Tuesday, April 27, 2010

1a 2ae q27 a2: Whether knowledge is a cause of love? Yes.

Amor requirit aliquam apprehensionem boni quod amatur quia bonum est causa amoris per modum obiecti, sed bonum non est obiectum appetitus, nisi prout est apprehensum.

Love demands some apprehension of the good that is loved because good is the cause of love, as being its object, but good is not the object of the appetite, except as apprehended.

Augustinus probat, in X de Trin., quod "nullus potest amare aliquid incognitum."

Augustine proves (De Trin. x, 1,2) that "none can love what he does not know."

Aliquid requiritur ad perfectionem cognitionis, quod non requiritur ad perfectionem amoris. Cognitio enim ad rationem pertinet, cuius est distinguere inter ea quae secundum rem sunt coniuncta, et componere (quodammodo) ea quae sunt diversa, unum alteri comparando. Et ideo ad perfectionem cognitionis requiritur quod homo cognoscat singillatim quidquid est in re (sicut partes et virtutes et proprietates).

Something is required for the perfection of cognition, that is not requisite for the perfection of love. For cognition is oriented towards formal aspect, whose [function] it is to distinguish between aspects which in the thing are united, and to unite together (in some sort of way) aspects that are distinct, by comparing one [aspect] with another. Consequently the perfection of cognition requires that a man should cognize one by one whatever is in a thing (such as its parts, powers, and properties).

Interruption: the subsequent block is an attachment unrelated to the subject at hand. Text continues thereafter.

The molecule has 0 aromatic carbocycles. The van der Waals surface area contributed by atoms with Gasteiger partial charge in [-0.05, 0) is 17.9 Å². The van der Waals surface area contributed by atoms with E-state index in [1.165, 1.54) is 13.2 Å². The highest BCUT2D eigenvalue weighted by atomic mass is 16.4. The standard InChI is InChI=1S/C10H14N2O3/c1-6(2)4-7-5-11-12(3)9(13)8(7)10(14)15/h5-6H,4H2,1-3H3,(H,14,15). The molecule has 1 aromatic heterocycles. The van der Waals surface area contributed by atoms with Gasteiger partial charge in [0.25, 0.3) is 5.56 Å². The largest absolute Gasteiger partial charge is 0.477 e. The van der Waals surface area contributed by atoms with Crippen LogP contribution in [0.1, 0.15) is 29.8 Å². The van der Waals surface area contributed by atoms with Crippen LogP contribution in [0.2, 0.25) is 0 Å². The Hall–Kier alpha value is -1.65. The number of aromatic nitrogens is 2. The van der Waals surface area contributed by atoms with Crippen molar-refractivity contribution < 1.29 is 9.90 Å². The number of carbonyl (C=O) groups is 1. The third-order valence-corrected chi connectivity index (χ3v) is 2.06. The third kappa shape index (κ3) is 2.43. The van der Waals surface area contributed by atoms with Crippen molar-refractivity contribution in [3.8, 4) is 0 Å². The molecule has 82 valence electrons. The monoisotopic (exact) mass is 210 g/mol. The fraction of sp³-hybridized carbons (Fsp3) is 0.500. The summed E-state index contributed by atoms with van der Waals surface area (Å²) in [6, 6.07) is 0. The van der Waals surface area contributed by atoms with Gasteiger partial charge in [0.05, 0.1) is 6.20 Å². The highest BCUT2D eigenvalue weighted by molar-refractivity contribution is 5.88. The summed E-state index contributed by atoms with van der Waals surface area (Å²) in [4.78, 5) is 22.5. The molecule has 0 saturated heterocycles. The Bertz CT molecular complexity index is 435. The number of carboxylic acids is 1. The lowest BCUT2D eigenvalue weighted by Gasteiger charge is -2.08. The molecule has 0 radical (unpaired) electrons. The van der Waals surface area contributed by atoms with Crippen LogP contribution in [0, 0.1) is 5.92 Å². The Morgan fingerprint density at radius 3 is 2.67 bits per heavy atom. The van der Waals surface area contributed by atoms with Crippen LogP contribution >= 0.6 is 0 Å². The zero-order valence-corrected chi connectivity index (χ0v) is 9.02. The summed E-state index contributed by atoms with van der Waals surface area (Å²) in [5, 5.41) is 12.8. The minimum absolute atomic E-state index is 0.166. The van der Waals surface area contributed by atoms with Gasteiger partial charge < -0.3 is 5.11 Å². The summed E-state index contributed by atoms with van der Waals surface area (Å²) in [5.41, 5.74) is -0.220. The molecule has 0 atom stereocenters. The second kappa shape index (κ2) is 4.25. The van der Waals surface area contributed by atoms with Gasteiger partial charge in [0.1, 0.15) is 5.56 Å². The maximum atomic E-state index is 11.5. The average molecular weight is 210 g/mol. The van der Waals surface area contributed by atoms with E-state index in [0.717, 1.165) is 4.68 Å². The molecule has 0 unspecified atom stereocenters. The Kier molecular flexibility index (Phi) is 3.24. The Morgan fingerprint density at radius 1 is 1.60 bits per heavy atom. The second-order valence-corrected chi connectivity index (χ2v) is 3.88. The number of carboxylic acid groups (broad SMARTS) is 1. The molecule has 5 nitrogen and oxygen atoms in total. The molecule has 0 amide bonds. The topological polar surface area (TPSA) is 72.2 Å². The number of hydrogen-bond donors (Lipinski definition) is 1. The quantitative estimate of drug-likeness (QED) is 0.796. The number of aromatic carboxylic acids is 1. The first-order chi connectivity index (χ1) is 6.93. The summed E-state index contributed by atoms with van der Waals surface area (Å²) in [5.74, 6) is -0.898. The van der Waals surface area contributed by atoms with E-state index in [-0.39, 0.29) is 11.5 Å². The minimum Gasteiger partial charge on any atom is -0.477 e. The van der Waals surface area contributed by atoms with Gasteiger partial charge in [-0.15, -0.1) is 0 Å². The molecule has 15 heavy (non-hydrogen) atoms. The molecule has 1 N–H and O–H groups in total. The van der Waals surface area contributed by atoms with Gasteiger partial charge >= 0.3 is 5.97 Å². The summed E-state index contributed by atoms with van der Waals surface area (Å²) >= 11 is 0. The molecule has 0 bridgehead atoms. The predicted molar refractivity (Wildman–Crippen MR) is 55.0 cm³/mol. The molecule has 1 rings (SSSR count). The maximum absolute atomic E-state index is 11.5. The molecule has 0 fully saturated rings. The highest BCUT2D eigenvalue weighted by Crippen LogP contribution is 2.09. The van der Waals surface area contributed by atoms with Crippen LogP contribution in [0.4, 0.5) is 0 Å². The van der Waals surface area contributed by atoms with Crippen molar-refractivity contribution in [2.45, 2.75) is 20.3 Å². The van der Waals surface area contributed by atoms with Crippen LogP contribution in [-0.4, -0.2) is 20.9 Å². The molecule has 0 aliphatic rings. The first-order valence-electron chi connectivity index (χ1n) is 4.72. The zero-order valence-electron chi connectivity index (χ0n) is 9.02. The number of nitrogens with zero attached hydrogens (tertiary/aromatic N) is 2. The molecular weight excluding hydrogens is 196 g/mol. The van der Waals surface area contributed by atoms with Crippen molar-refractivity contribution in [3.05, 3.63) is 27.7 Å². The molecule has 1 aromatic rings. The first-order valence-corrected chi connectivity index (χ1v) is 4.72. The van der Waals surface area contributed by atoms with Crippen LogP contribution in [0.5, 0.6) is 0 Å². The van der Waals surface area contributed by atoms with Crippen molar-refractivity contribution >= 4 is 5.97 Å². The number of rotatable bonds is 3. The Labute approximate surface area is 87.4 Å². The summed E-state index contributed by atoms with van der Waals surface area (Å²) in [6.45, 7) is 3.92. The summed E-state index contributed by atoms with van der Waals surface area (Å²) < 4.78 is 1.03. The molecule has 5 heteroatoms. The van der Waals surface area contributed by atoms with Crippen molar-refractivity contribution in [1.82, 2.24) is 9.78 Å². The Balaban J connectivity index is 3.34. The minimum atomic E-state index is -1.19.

Sed amor est in vi appetitiva, quae respicit rem secundum quod in se est. Unde ad perfectionem amoris sufficit quod res prout in se apprehenditur, ametur. Ob hoc ergo contingit quod aliquid plus amatur quam cognoscatur, quia potest perfecte amari, etiam si non perfecte cognoscatur.

On the other hand, love is in the appetitive power, which regards a thing according to what it is in itself. Wherefore it suffices, for the perfection of love, that a thing be loved as far as it is known in itself. Hence it is, therefore, that something is loved more than it is known; since it can be loved perfectly, even without being perfectly known.